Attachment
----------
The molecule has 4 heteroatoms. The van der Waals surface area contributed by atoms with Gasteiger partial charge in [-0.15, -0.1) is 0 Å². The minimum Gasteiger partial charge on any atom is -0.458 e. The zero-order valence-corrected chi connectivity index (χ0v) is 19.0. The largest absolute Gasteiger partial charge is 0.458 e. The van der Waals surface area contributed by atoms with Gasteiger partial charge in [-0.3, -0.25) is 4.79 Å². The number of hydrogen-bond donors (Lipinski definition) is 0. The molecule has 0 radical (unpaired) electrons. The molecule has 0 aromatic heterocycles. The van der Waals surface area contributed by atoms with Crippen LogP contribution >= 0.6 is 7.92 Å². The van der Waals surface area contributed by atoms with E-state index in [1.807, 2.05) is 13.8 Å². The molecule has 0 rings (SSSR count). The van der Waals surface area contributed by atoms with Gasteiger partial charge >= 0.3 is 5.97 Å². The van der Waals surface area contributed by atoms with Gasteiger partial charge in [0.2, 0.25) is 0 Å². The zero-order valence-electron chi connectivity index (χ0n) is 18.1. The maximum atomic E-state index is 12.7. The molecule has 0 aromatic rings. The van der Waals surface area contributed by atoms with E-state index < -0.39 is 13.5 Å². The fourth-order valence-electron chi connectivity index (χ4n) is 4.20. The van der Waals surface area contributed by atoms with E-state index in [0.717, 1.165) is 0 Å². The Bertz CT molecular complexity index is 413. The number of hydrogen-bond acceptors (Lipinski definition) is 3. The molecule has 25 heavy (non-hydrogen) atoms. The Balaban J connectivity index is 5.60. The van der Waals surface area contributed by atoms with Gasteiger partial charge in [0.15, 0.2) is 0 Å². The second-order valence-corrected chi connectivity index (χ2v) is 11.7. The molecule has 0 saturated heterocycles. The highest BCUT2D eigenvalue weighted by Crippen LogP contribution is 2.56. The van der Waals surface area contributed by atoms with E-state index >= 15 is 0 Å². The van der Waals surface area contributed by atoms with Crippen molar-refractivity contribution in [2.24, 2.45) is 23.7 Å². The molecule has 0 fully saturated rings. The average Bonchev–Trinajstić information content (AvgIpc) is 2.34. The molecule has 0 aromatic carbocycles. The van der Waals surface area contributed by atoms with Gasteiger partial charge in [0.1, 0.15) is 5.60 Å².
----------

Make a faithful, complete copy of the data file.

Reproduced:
The molecule has 4 heteroatoms. The van der Waals surface area contributed by atoms with Gasteiger partial charge in [-0.15, -0.1) is 0 Å². The minimum Gasteiger partial charge on any atom is -0.458 e. The zero-order valence-corrected chi connectivity index (χ0v) is 19.0. The largest absolute Gasteiger partial charge is 0.458 e. The van der Waals surface area contributed by atoms with Gasteiger partial charge in [-0.3, -0.25) is 4.79 Å². The number of hydrogen-bond donors (Lipinski definition) is 0. The molecule has 0 radical (unpaired) electrons. The molecule has 0 aromatic heterocycles. The van der Waals surface area contributed by atoms with Crippen LogP contribution >= 0.6 is 7.92 Å². The van der Waals surface area contributed by atoms with E-state index in [1.807, 2.05) is 13.8 Å². The molecule has 0 rings (SSSR count). The van der Waals surface area contributed by atoms with Gasteiger partial charge >= 0.3 is 5.97 Å². The van der Waals surface area contributed by atoms with Gasteiger partial charge in [0.2, 0.25) is 0 Å². The zero-order valence-electron chi connectivity index (χ0n) is 18.1. The maximum atomic E-state index is 12.7. The molecule has 0 aromatic rings. The van der Waals surface area contributed by atoms with E-state index < -0.39 is 13.5 Å². The fourth-order valence-electron chi connectivity index (χ4n) is 4.20. The van der Waals surface area contributed by atoms with E-state index in [0.717, 1.165) is 0 Å². The Bertz CT molecular complexity index is 413. The number of hydrogen-bond acceptors (Lipinski definition) is 3. The molecule has 25 heavy (non-hydrogen) atoms. The Balaban J connectivity index is 5.60. The van der Waals surface area contributed by atoms with Gasteiger partial charge in [0.15, 0.2) is 0 Å². The second-order valence-corrected chi connectivity index (χ2v) is 11.7. The molecule has 0 saturated heterocycles. The highest BCUT2D eigenvalue weighted by Crippen LogP contribution is 2.56. The van der Waals surface area contributed by atoms with E-state index >= 15 is 0 Å². The van der Waals surface area contributed by atoms with Crippen molar-refractivity contribution in [2.24, 2.45) is 23.7 Å². The molecule has 0 fully saturated rings. The average Bonchev–Trinajstić information content (AvgIpc) is 2.34. The molecule has 0 aromatic carbocycles. The van der Waals surface area contributed by atoms with Gasteiger partial charge in [0.1, 0.15) is 5.60 Å².